I am jealous.

If it fits within your plans, the Beartooth Highway is worth the drive. What a beautiful drive. If you fish, the rivers in Yellowstone provide some of the finest trout fishing in the World.
posted by caddis at 6:13 AM on April 6, 2008

Durango Co is right near the 4 corners and a charming place to stop along the way. And Interstate 550 towards Silverton and Ouray was an amazing (maybe a little scary) road and really beautiful drive.
posted by dog food sugar at 7:26 AM on April 6, 2008 [1 favorite]

Before you go, check out the open/closed road schedule and make sure it fits in within your plans. Note the words "if snow and plow conditions allow." That means there may be half a foot of snow on the ground but plow conditions are ok so they are opening the park.

If I were traveling from CO, I would stay off the interstate. Although not the most efficient route, enter the Rockies west of Denver and cross the Wyoming border near Walton, CO and plan a trip through Encampment, WY, then head north to Saratoga or NW over the mountains toward Laramie. Plan a hotel stop at the lovely Virginian in Medicine Bow, WY, then head north through the dramatic Shirley Basin to Casper. From Casper, head west through the Granite Mountains to Lander. Make sure you stop at Independence Rock! In Lander, eat pizza and drink Snake River beer at the Lander Bar. From Lander, head northwest to Dubois and Jackson, entering Teton Nat'l Park.

Remember that speed limits in the Park are 45 mph, so plan all your travel time accordingly. I would suggest staying at Canyon or West Thumb- you're close to the center of the park and can go anywhere. If you're more keen on backpacking, e-mail me, and I'll give you some good overnight routes, but again remember - there may be snow on the ground. MOst of WY has gotten between 99-100%+ of its annual snowfall this year.
posted by barchan at 7:30 AM on April 6, 2008 [1 favorite]

I forgot to mention the Mining Town Museum in Encampment, which hosts an actual two-story outhouse, and the Buffalo Bill Cody Museum in Cody, Wyoming, which hosts one of the best collections of western art I've ever seen. There's some very nice dinosaur/western history museums in Casper, Thermopolis, and Laramie.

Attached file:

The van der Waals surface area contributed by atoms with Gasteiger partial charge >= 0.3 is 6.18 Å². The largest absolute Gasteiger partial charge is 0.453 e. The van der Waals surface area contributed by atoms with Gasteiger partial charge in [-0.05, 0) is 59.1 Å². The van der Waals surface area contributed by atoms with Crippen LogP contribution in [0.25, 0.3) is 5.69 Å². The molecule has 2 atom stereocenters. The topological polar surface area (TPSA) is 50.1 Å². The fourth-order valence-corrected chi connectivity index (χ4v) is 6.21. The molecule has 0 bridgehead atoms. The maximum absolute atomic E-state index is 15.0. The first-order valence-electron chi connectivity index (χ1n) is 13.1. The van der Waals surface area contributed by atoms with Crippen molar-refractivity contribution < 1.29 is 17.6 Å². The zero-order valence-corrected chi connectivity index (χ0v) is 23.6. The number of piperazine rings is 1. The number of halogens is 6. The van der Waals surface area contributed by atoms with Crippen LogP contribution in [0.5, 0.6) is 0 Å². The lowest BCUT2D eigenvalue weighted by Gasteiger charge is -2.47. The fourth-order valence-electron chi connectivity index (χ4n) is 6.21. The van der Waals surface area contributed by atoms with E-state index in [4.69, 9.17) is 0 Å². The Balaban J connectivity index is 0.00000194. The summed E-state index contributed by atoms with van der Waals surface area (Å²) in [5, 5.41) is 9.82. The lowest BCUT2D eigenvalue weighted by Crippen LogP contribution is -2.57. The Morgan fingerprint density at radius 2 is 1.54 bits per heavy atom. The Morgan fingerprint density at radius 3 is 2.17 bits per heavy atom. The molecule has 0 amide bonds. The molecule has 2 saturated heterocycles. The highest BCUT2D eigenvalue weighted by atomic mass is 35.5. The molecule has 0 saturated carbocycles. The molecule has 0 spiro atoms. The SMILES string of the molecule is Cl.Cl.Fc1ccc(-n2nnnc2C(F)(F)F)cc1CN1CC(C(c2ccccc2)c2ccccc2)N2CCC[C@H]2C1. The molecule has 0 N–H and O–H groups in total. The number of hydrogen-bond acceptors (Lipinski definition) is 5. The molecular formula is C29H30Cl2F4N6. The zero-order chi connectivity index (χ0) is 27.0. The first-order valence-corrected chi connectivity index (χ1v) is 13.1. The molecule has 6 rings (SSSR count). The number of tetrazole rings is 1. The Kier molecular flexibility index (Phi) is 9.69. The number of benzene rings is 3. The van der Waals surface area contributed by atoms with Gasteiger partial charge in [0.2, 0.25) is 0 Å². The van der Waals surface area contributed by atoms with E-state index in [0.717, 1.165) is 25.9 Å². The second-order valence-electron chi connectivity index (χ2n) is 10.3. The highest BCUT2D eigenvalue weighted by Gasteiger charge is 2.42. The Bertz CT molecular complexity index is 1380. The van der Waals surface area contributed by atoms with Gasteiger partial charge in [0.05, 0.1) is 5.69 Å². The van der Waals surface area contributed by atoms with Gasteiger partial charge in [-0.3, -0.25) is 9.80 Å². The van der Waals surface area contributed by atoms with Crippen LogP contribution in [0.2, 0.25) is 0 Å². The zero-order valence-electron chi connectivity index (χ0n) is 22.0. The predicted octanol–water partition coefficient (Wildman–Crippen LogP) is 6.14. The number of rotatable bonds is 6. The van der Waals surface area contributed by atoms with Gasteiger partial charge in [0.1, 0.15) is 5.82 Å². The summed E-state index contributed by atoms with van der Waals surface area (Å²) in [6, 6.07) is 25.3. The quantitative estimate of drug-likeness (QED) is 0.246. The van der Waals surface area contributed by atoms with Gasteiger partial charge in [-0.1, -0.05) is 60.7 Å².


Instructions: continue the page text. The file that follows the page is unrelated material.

And it's Walden, CO, not Walton. Sorry.
posted by barchan at 10:07 AM on April 6, 2008

Seconding caddis on the Beartooth Hwy. Our path was across SD, partway through WY, then up to Billings, MT. If you're going to drive that far you might as well head up to MT and do the Yellowstone arrival right (the east entrance was all construction and ugly two years ago). It was a really nice drive from Billings along the Hwy and then to Cooke City for lunch before we entered the park. There are several funky cafes/dives in Cooke City. It was a great way to start our week in Yellowstone.

Anecdotally, we booked rooms in the Old Faithful Snow Lodge & Cabins in June for our trip in July (the week after 4th of July, so somewhat slower than the usual summer traffic). Just call and see what they have at this point. The booking agents were able to look at all rooms in Yellowstone and tell us what was available. I don't know how ritzy you were hoping to go (I'm admittedly a pansy, so no tents for me), but I really enjoyed the Snow Lodge both for creature comforts and its Teddy-Roosevelt's-hunting-lodge charm.
posted by parkerjackson at 2:16 PM on April 6, 2008

Response by poster: We are taking a truck with a camper shell. We plan to sleep in the back and camp out where possible. Are there places to pull over and sleep in the park and do we also need to reserve our campsites or are the reservations refering to the lodges and rooms?